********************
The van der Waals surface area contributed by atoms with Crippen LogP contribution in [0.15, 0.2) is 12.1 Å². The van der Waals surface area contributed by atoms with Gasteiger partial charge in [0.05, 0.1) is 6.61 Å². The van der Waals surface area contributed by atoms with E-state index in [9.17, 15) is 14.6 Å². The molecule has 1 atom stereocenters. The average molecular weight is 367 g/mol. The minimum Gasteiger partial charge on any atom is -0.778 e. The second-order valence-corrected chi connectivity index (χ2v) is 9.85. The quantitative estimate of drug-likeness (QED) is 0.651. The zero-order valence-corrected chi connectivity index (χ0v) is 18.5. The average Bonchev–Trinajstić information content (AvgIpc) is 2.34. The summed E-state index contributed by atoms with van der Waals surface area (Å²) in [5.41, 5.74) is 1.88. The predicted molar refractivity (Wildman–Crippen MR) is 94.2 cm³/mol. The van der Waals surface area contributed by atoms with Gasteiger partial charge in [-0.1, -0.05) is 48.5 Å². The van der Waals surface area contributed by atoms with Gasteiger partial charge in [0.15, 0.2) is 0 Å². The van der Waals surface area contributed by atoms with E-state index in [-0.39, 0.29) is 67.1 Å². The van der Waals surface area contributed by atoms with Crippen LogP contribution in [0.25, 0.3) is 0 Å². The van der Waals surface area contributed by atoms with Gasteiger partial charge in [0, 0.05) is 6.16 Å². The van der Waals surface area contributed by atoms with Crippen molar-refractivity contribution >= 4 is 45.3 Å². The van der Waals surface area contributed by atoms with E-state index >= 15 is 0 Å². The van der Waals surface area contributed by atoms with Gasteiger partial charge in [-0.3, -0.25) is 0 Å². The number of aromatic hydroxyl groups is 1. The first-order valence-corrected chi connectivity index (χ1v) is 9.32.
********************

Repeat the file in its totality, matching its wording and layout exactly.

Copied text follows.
The van der Waals surface area contributed by atoms with Crippen LogP contribution in [0.15, 0.2) is 12.1 Å². The van der Waals surface area contributed by atoms with Gasteiger partial charge in [0.05, 0.1) is 6.61 Å². The van der Waals surface area contributed by atoms with E-state index in [9.17, 15) is 14.6 Å². The molecule has 1 atom stereocenters. The average molecular weight is 367 g/mol. The minimum Gasteiger partial charge on any atom is -0.778 e. The second-order valence-corrected chi connectivity index (χ2v) is 9.85. The quantitative estimate of drug-likeness (QED) is 0.651. The zero-order valence-corrected chi connectivity index (χ0v) is 18.5. The average Bonchev–Trinajstić information content (AvgIpc) is 2.34. The summed E-state index contributed by atoms with van der Waals surface area (Å²) in [5.41, 5.74) is 1.88. The predicted molar refractivity (Wildman–Crippen MR) is 94.2 cm³/mol. The van der Waals surface area contributed by atoms with Gasteiger partial charge in [-0.1, -0.05) is 48.5 Å². The van der Waals surface area contributed by atoms with Gasteiger partial charge in [0.15, 0.2) is 0 Å². The van der Waals surface area contributed by atoms with E-state index in [-0.39, 0.29) is 67.1 Å². The van der Waals surface area contributed by atoms with Crippen LogP contribution in [0.25, 0.3) is 0 Å². The van der Waals surface area contributed by atoms with Gasteiger partial charge in [0, 0.05) is 6.16 Å². The van der Waals surface area contributed by atoms with Crippen molar-refractivity contribution >= 4 is 45.3 Å². The van der Waals surface area contributed by atoms with E-state index >= 15 is 0 Å². The van der Waals surface area contributed by atoms with Gasteiger partial charge in [-0.3, -0.25) is 0 Å². The number of aromatic hydroxyl groups is 1. The first-order valence-corrected chi connectivity index (χ1v) is 9.32.